5 Ways You're Making Your Cravings Worse
By Dana Leigh Smith
Plus, ways to fight back against those I want it now feelings!
Hi, my name is Dana, and I'm a gummy bear-aholic. In case you were wondering, no, I’m not at all ashamed—mostly because I know I’m not alone. We all have our dietary Kryptonite.
Even if your most urgent snack attacks don’t strike too frequently, there’s no denying that some days those brightly-colored candies are easier to ignore than others. To find out why those “I want it now!” feelings fluctuate between intense urges and mild, passing thoughts, Eat This, Not That! looked into the science of cravings and checked in with some top-notch nutrition experts. We have some good news: Battling that burger craving doesn’t have to be so hard. In fact, you might be sabotaging your own diet success by waging war against every single urge to snack. Break these habits to ride out those cravings carefree:
You’re Constantly On the Teeny-Weeny Bikini Diet
We get that you want to look trim and fit on the beach when you go on vacation, but trying to stick to a restrictive diet to reach your goals is a recipe for disaster! “When my clients feel like they aren’t able to enjoy something indulgent from time to time, it often leaves them with hard-to-ignore cravings,” says Leah Kaufman, MS, RD, CDN a New York City-based Registered Dietitian. “I allow my patients to eat 100 discretionary calories each day so they can satisfy their cravings without falling off track. Knowing they can have another small treat tomorrow makes it easier for them to cut themselves off before they overdo it.” Nine Peanut M&Ms and a single Reese's Peanut Butter Cup both come in right around 100 calories.
You Keep Temptation In Your Kitchen
“Whether it’s ice cream, cookies, candy, chips or other items, just knowing that your trigger foods are in the kitchen or office desk can derail any healthy eating program,” says Christine M. Palumbo, MBA, RDN, FAND, a Chicago area registered dietitian and nutrition communications consultant. “This is especially true between 3:00 p.m. and bedtime when cravings tend the be the most difficult to ignore.” One of the best ways to overcome a passing craving is to keep the foods you typical crave out of the house. “If you have to leave your home or office every time you get a craving, you’ll be less apt to give in,” explains Palumbo.
Can’t imagine kicking your favorite cookies out of the house for good? Kaufman suggests individually portioning the foods you tend to overeat. If you know each Ziplock bag of cookies is 150 calories, you’ll be less likely to go back for a second serving. Another tactic? Hide tempting treats in the back of the pantry behind something healthier like a box of KIND bars. This way you’ll see the healthier option first and be reminded of your better-body goals.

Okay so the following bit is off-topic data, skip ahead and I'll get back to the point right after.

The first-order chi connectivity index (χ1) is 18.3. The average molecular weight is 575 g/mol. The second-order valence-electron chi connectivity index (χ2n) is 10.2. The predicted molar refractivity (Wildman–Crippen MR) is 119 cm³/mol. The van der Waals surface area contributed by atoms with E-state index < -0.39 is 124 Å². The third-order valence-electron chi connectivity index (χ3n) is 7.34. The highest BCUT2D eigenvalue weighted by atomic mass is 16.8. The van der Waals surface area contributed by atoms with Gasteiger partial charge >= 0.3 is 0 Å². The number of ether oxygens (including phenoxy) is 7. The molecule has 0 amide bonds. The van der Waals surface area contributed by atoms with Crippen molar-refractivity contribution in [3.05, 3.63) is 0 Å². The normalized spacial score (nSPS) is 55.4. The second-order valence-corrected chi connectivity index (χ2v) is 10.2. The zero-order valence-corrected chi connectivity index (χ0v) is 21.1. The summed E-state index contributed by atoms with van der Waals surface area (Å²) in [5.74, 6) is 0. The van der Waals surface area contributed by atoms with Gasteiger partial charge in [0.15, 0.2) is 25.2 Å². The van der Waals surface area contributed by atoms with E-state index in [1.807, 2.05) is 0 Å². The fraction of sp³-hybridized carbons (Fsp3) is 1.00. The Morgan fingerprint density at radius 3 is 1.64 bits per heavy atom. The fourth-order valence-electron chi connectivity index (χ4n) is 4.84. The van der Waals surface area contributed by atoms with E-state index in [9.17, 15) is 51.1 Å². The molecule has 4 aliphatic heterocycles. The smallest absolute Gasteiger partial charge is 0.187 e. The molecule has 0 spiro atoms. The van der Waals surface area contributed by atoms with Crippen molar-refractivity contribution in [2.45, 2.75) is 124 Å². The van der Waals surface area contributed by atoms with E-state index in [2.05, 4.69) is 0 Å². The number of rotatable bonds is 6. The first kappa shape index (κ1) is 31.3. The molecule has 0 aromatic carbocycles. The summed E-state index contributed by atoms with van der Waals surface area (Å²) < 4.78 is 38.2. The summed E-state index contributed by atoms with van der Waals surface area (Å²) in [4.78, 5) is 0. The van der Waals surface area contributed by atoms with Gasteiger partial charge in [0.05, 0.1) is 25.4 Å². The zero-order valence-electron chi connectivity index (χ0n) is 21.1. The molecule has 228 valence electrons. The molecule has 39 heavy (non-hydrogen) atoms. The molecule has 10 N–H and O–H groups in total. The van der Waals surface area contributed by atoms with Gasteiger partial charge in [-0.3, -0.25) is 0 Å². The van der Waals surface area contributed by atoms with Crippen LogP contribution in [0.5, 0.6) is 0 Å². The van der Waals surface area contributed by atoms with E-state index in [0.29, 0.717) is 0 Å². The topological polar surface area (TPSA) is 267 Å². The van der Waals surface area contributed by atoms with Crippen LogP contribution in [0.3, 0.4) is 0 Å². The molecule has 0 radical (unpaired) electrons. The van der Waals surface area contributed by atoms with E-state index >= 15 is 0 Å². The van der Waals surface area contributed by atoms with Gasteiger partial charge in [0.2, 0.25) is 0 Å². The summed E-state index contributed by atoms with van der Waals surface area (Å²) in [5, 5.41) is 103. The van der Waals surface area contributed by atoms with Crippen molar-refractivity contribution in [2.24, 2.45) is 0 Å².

You Don’t Get Enough Shut-Eye
If you’ve been having intense cravings for sugar- and carb-laden treats, those late nights may be to blame. “Studies have found that the less sleep we get, the more apt we are to crave foods that we believe will give us energy,” explains Kaufman. “I always recommend about seven hours of shut-eye to my patients to help keep cravings at bay,” says Kaufman.
You Try To Fool Your Taste Buds
If you’re jonesing for a big, gooey, melt-in-your-mouth chocolate chunk cookie, a low-sugar Chips Ahoy just isn’t going to cut it. Plus, you’ll likely down too many of them in an attempt to fulfill your craving. “I have never been a fan of reduced-fat or low-sugar versions of indulgent foods because, nine times out of ten, no matter how many of them you eat, your craving won’t be satisfied. You’re better off giving into your craving with the real deal. You may be surprised to find that you’re actually satisfied with less,” says Palumbo.
You Don’t Fight Back Against Your Hormones
If the fudgy brownies in the break room look extra tempting in the days leading up to your period, you’re dwindling serotonin levels are likely to blame. When you’re PMSing, stress hormones spike and the feel-good hormone, serotonin, dips. This hormonal fluctuation boosts cravings for carbs and sugar-rich foods—like cookies—because these nutrients help increase the feel-good hormones. Although you can’t stop your hormones from running amuck, you can alter your diet in the weeks leading up to your period so your cravings aren’t as strong. Focus on eliminating junky processed fare, caffeine and refined carbs—food that couldn’t hurt to cut back on anyways. This will help keep your cortisol and blood sugar levels stable and cravings at bay.